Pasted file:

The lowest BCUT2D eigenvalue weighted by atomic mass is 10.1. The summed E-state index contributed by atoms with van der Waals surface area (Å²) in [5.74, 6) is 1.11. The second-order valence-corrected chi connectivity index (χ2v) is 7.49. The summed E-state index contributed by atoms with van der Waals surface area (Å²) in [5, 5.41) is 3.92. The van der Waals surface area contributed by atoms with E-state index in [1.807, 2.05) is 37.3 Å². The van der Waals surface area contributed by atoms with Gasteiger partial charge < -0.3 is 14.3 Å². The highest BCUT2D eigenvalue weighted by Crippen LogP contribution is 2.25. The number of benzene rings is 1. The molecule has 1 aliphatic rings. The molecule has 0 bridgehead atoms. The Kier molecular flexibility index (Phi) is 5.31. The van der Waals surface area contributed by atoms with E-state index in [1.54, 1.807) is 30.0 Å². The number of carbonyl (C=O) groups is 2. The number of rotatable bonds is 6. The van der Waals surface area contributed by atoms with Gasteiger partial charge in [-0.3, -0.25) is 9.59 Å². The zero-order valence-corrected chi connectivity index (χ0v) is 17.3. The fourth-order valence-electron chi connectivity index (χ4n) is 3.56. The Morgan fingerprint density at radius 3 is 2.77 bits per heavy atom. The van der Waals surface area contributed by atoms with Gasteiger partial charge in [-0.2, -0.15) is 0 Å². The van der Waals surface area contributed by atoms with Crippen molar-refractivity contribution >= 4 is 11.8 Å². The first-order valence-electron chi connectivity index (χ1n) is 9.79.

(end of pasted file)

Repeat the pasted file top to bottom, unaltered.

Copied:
The lowest BCUT2D eigenvalue weighted by atomic mass is 10.1. The summed E-state index contributed by atoms with van der Waals surface area (Å²) in [5.74, 6) is 1.11. The second-order valence-corrected chi connectivity index (χ2v) is 7.49. The summed E-state index contributed by atoms with van der Waals surface area (Å²) in [5, 5.41) is 3.92. The van der Waals surface area contributed by atoms with E-state index in [1.807, 2.05) is 37.3 Å². The van der Waals surface area contributed by atoms with Gasteiger partial charge < -0.3 is 14.3 Å². The highest BCUT2D eigenvalue weighted by Crippen LogP contribution is 2.25. The number of benzene rings is 1. The molecule has 1 aliphatic rings. The molecule has 0 bridgehead atoms. The Kier molecular flexibility index (Phi) is 5.31. The van der Waals surface area contributed by atoms with E-state index in [1.54, 1.807) is 30.0 Å². The number of carbonyl (C=O) groups is 2. The number of rotatable bonds is 6. The van der Waals surface area contributed by atoms with Gasteiger partial charge in [-0.3, -0.25) is 9.59 Å². The zero-order valence-corrected chi connectivity index (χ0v) is 17.3. The fourth-order valence-electron chi connectivity index (χ4n) is 3.56. The Morgan fingerprint density at radius 3 is 2.77 bits per heavy atom. The van der Waals surface area contributed by atoms with Gasteiger partial charge in [-0.2, -0.15) is 0 Å². The van der Waals surface area contributed by atoms with Crippen molar-refractivity contribution >= 4 is 11.8 Å². The first-order valence-electron chi connectivity index (χ1n) is 9.79.